25 September 2007

A letter to Andrew Orlowski of the register

Unfortunately this article doesn't have comments enabled as I disagree strongly with both the way the article was written and with the conclusions it drew. I did fire off a quick email to the author though.


I don't quite follow your thinking on the creative commons. Surely anybody using the attribution license has actually agreed to give away their work? Personally I would only license something like that if I would be proud to see it on a bus shelter.

Virgin was clearly never going to pay the users of flikr for their work, they specifically chose CC commercial-use-allowed photos. If the photo in question was originally licensed all rights reserved then it would never have been used and the photographer would have been no better off, but considerably less famous. I'm not sure where the benefit comes in that scenario.

The fault does indeed lie with the user here, no matter which way you spin it. Ignorance of the law does not excuse you from it and using a license you haven't read is just the same as signing something you don't understand - stupid, but not an excuse.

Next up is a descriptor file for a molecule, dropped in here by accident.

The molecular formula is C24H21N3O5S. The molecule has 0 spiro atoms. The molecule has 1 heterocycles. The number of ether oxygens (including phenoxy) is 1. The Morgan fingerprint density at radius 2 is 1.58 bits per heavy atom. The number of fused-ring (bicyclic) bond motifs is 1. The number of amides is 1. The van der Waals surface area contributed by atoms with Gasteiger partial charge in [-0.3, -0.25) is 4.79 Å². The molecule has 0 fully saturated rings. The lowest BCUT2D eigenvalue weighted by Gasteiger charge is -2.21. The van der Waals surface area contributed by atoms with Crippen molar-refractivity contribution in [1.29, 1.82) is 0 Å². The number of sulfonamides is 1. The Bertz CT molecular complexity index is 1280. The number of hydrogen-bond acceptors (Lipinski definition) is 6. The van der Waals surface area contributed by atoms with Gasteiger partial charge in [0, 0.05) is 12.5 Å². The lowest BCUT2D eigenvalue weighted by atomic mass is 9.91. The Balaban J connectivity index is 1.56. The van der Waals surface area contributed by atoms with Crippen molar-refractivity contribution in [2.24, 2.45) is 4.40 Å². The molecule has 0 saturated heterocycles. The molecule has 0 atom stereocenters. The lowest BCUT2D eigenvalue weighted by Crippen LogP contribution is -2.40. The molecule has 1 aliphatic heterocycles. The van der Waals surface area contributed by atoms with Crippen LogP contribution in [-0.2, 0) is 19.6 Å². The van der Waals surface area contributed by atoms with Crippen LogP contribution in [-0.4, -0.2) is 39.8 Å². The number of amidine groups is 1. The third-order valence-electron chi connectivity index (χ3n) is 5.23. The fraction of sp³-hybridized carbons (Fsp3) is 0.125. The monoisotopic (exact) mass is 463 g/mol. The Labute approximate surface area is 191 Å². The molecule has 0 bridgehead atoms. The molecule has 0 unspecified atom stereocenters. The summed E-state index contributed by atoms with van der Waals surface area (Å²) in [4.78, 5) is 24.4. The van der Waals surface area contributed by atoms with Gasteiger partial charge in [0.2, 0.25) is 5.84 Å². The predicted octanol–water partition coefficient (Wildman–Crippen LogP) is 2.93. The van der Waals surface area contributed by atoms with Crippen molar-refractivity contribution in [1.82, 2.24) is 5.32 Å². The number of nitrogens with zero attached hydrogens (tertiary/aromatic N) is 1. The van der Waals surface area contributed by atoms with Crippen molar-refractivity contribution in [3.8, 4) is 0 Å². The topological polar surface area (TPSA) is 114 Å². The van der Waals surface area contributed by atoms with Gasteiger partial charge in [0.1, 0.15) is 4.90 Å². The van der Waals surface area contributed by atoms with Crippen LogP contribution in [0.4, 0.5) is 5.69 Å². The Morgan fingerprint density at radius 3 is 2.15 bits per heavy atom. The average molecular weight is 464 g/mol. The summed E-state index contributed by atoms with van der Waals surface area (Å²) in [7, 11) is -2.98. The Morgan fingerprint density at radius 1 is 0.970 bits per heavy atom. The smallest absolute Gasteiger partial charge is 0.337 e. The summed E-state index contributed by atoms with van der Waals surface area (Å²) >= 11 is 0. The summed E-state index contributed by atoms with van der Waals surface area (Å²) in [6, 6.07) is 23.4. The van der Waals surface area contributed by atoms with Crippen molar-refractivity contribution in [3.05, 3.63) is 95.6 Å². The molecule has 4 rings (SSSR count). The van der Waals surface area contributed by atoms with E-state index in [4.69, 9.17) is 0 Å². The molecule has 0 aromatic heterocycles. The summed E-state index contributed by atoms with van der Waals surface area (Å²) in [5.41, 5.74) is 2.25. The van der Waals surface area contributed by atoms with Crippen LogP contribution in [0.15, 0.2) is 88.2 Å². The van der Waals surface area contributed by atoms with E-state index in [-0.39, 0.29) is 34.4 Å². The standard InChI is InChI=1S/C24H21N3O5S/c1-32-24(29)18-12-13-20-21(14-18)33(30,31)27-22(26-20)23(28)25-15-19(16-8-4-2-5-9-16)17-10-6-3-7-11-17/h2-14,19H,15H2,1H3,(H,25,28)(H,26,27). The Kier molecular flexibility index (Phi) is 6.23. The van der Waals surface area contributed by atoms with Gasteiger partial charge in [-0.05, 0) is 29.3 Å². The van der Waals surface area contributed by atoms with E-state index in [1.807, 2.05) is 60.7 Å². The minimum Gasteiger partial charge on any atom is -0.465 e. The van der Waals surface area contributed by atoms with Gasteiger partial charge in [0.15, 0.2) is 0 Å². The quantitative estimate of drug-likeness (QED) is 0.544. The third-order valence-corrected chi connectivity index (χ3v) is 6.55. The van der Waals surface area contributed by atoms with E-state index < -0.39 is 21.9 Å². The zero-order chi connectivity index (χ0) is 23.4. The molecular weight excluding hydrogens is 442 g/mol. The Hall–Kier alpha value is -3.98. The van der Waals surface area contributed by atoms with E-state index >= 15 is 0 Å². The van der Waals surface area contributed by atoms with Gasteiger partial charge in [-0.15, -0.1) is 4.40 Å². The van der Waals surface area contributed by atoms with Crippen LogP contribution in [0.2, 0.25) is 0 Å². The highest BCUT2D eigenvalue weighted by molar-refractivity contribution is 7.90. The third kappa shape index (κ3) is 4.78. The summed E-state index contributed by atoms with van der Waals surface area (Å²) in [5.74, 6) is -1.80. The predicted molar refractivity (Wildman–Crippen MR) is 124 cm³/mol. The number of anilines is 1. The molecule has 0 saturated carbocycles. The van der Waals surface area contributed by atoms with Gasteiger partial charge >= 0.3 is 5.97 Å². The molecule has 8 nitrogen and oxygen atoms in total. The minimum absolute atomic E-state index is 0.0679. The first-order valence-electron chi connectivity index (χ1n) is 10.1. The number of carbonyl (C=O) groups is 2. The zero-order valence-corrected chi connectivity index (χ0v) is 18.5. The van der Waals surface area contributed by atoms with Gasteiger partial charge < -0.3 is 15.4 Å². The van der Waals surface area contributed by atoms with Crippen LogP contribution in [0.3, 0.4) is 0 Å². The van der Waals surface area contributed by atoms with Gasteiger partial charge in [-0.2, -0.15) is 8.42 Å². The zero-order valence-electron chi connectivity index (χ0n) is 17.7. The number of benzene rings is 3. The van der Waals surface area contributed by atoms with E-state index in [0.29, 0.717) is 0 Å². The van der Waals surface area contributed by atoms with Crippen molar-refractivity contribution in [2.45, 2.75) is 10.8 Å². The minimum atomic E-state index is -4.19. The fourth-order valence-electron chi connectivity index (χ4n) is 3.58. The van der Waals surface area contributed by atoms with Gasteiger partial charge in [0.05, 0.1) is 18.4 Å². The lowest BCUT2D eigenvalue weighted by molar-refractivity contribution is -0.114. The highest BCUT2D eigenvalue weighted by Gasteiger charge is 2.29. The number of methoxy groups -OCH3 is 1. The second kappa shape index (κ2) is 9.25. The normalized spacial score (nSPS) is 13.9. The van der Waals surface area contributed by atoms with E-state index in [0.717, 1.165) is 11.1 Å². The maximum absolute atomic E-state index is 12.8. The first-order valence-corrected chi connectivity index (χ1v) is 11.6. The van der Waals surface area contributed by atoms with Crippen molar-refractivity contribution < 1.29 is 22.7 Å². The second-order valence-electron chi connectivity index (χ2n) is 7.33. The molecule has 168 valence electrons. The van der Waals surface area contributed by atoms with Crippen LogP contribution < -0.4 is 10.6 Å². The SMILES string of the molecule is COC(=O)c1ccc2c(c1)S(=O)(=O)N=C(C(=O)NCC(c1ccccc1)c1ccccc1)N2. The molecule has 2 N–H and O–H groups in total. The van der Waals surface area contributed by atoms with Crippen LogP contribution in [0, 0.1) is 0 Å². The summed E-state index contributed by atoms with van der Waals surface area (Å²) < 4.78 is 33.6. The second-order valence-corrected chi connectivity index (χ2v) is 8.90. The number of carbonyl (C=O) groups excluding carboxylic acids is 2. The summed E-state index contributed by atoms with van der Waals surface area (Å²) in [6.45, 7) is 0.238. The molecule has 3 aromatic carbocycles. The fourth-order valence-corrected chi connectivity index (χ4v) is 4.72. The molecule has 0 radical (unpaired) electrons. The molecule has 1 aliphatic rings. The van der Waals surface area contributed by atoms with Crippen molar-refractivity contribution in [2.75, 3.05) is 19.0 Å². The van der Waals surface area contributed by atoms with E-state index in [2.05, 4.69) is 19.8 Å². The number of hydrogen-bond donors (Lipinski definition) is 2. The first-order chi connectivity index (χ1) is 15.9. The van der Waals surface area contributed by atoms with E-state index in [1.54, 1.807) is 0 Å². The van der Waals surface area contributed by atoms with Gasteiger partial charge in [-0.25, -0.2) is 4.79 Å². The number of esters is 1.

Claiming that there is no place for the creative commons is paramount to claiming that there is no place for public domain. I'd love to see you write an article explaining why we should abandon that tired old institution.


Anonymous said...

Do you read every word of your EULA?

Or do you just click through?

Yes - people should read every word of every frickin license agreement that's put in front of them. Jeez.

FluffyPanda said...

No, I don't read every word of most EULAs that I agree to. That's because they are almost always ridiculously long and complicated and rarely contain anything relevant. I also don't have much of a choice.

When I am agreeing to license my work I do tend to make sure that I understand what I'm agreeing to though.

The creative commons makes it very clear, in simple english, exactly what you are doing when you use their license. Look here:
CC licenses

Not quite the kind of legalese you find in a typical EULA, is it?